Wednesday, February 26, 2014

Are the byways and bridleways still soggy?

Friday, 21 February 2014: I was going to call this post POETS: day – where after the recent spate of not so good weather it was a nice sunny day. In fact it was so nice I couldn’t resist going out for a Push Off Early Today’s Sunny spin.

In my naivety because it was so nice I forgot all about the recent rain and decided that by now the byways and bridleways must have blown dry. I was quite hard resisting the call to pedals as the sun shone from 7am onwards, it dipped around 1pm which had me worried.

Although before I waffle on about stuff read this Post – “1000 Words” from Magnatom. he starts with a picture and very eloquently demonstrates why Cycling Facilities (that the powers that be probably think we should be grateful for)  fail to be, well Cycling Facilities.

With the current need/desire for more housing, for a variety of reasons, there will be more congestion in our towns and cities. Yes we can build more roads, but too often the infrastructure that is needed comes as an afterthought. Too often we see villages being create and the facilities come along as an afterthought. This news item on the proposal to build 3,5000 homes in Bourn makes the argument to justify scaling back the development and instead building a further 2,000 in Cambourne,

The long-heralded Northstowe (10,000 homes to the North West of Cambridge) seems to have been a struggle to get going. Apparently the Council had wanted the developers to contribute £65m to the creation of infrastructure (schools, roads, sports facilities). After much haggling work by lawyers the amount was agreed at £30m.  Then the developers successfully argued that the first 1,500 homes would be “unviable” if the target of having 40% of the houses as affordable was stuck to and the target was cut to 20%. Let’s hope that the sustainable ideals are lived up to – which in my mind means proper segregated cycling facilities – make it safe and easy for kids of all ages to cycle to school.

It makes me wonder quite what is the demand for all this housing. The trouble is demand changes with the price – the law of supply and demand. The need might be there but at what social cost.  At least there is the CGB and cycleway from Northstowe into the Science park. Checking out the route on Cycle Streets here show that at 51/2 miles it is a convenient and flat distance at just under 30 minutes. What’s more the Fastest, Balanced and Quietest routes are all the same, so it is a route with little compromise – which is what you need if you are trying to encourage a switch to alternate modes of transport. Let’s hope that Northstowe facilitates the route (think could a 4-year old do it with their parents).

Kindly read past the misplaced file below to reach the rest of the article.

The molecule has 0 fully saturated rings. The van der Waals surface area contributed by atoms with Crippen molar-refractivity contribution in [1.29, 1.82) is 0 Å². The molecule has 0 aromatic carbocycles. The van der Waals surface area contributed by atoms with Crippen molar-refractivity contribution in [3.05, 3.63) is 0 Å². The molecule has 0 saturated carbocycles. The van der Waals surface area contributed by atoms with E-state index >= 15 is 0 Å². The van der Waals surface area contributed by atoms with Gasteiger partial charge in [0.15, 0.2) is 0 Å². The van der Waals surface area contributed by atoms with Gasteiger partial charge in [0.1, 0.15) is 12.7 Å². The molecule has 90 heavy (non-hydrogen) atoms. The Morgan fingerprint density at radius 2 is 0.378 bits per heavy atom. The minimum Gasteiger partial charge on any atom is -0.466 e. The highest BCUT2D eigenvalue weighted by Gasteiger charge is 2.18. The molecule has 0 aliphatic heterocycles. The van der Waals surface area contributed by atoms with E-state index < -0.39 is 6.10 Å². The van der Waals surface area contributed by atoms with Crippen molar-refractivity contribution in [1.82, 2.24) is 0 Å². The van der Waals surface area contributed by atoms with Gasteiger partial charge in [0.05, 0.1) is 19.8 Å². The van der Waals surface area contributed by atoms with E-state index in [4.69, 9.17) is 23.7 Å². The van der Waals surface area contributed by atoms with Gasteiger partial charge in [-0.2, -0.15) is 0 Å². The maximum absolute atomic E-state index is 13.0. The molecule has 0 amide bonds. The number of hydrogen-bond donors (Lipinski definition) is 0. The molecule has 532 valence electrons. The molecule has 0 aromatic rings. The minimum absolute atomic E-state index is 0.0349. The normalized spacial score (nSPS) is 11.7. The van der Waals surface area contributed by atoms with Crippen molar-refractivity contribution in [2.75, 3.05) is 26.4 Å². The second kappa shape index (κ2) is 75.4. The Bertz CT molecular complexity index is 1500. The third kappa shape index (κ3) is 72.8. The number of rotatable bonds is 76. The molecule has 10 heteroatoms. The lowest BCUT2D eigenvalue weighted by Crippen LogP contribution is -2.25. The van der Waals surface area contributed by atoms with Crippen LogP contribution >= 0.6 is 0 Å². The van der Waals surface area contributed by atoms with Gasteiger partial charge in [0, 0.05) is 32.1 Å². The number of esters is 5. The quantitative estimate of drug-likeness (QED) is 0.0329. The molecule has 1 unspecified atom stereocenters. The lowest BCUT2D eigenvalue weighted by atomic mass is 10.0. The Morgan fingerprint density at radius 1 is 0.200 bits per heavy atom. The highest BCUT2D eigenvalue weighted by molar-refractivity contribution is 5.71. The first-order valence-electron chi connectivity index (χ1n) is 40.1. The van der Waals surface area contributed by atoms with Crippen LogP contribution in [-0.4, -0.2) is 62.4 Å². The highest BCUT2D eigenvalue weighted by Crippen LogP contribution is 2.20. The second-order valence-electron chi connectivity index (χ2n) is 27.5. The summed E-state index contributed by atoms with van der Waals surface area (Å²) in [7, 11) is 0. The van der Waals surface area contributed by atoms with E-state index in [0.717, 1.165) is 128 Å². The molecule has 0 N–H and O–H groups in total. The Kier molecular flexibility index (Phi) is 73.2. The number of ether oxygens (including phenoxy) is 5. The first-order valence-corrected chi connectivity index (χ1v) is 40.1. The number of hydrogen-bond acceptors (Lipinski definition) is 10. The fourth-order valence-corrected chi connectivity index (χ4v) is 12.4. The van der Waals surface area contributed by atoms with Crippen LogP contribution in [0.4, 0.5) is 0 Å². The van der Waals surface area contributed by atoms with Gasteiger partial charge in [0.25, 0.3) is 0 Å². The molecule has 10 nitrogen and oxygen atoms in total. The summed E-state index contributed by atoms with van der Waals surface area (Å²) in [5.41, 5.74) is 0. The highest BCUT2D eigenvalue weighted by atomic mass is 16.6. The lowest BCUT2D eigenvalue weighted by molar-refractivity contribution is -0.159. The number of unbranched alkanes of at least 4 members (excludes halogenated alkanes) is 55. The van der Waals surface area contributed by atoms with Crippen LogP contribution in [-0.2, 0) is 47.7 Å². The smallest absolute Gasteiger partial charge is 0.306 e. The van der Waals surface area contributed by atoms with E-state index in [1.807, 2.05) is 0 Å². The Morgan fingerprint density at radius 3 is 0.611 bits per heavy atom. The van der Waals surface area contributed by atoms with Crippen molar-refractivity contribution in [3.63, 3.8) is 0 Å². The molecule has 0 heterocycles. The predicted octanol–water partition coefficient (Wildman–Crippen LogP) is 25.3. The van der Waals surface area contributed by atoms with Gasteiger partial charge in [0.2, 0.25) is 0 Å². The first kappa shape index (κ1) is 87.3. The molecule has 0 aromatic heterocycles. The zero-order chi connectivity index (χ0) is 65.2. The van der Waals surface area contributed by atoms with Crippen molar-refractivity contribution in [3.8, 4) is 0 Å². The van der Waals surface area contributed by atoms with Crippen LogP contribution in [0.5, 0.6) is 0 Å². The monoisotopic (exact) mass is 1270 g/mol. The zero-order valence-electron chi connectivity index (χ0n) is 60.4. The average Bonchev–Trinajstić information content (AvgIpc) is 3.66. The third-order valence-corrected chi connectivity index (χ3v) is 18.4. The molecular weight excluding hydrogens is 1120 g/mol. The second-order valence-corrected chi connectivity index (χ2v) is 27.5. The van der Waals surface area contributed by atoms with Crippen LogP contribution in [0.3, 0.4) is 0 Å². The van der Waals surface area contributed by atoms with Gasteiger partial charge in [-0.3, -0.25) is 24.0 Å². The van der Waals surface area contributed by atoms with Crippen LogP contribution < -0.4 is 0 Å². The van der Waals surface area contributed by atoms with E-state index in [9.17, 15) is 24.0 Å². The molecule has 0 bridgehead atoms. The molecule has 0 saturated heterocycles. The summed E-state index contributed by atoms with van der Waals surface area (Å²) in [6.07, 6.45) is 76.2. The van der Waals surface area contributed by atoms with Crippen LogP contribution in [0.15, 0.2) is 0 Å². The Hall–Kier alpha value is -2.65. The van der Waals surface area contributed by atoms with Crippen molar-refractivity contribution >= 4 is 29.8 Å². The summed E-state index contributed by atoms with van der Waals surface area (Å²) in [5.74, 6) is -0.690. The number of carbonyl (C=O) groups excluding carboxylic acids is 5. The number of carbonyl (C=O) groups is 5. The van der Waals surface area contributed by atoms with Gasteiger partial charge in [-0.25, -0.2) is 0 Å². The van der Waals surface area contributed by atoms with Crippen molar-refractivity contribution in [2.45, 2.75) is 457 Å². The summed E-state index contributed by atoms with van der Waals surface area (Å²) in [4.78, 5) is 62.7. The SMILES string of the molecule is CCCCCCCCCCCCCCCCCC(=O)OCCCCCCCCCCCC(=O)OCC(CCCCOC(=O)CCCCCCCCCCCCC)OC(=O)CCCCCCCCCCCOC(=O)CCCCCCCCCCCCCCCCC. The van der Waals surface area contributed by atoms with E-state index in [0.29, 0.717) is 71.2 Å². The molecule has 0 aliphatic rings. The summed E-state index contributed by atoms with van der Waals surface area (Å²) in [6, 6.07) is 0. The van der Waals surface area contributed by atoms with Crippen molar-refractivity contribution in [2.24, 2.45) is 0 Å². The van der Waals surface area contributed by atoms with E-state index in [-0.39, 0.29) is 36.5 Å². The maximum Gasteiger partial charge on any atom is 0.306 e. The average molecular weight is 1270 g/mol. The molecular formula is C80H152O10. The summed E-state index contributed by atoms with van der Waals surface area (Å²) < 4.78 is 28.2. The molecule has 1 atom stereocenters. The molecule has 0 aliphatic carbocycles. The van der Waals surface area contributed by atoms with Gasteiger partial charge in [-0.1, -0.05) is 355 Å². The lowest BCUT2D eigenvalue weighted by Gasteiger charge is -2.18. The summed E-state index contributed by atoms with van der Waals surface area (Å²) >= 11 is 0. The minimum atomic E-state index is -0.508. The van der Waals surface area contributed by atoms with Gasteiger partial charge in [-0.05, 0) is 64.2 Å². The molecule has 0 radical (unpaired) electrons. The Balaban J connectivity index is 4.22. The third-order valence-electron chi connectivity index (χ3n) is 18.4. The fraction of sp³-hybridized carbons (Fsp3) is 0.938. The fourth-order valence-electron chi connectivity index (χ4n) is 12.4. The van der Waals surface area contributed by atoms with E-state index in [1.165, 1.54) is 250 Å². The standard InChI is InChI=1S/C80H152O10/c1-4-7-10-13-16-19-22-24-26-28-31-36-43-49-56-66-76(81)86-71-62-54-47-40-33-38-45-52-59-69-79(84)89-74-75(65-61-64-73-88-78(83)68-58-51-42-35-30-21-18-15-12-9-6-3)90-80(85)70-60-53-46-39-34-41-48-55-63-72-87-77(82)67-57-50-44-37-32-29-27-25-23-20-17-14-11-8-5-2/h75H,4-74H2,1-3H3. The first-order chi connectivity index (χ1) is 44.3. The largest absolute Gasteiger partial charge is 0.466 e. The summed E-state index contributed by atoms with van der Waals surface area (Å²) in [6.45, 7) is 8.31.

The alternative is that Travel Times will rise (by 46% in a decade) as indicated in the Cambridgeshire Local Transport Plan  back at the start of 2011 – so only another 7 years to go. The signs are there that some change is afoot with  parking charges being raised in Huntingdonshire, “Residents support for swapping car bays for bike racks in Romsey terrace in Cambridge”.  I do worry that it is all way to tactical and piecemeal though. Look at our stop-start bus lanes in Cambridge, look at the narrow shared-use cycle paths. Look at the Cambridge Guided Bus – with congestion issues in St Ives and  Cambridge. Nothing seems to get built with a long-term view in mind.

Ho-hum, enough of that. For my POET’S day ride I ventured back onto the Low Fen Drove Way from High Ditch Road to the Horningsea Road and then across from Horningsea on the Hundred Acre Road (et al) to Lode before hitting the Lodes Way.

As soon as I had crossed the bridge of the A14 it was time to gather my wits – the first bit of the track has loads of potholes and they were flooded which means extra care is needed.

After passing the Dog’s Kennels the track is one of compacted mud – usually quite pleasant for cycling. After the rain it was pretty pretty soggy, where I had to pedal further than I travelled as my rear wheel slipped. At this point I began to think I should have wither put my snow tyres on the bike or at least gotten some more knobbly tyres for my riding. As you can see the winds have winnowed the trees.

Low Fen Drove Way – Still pretty muddy

It was pretty much muddy all the way around to the NT section of the old railway line (Cambridge to Mildenhall – check out the video – you get to see a train’s eye view of all the stations on the line, in 1959 – Quy at 4:30min, Bottisham + Lode at 5:30, Burwell 7:30).

Old Cambridge to Mildenhall Railway Line

As you can see from this zoomed in picture there are preferred cycle routes around the puddles.

Old Cambridge to Mildenhall Railway Line

This is the line approaching Lode. It was less muddy. You can see why I couldn’t resist going out for a spin!

Old Cambridge to Mildenhall Railway Line

A familiar picture – Wicken Lode

Wicken Lode – sparkling in the sunlight

I got home tired, but it was thoroughly enjoyable, it was harder work that usual – but not too hard.

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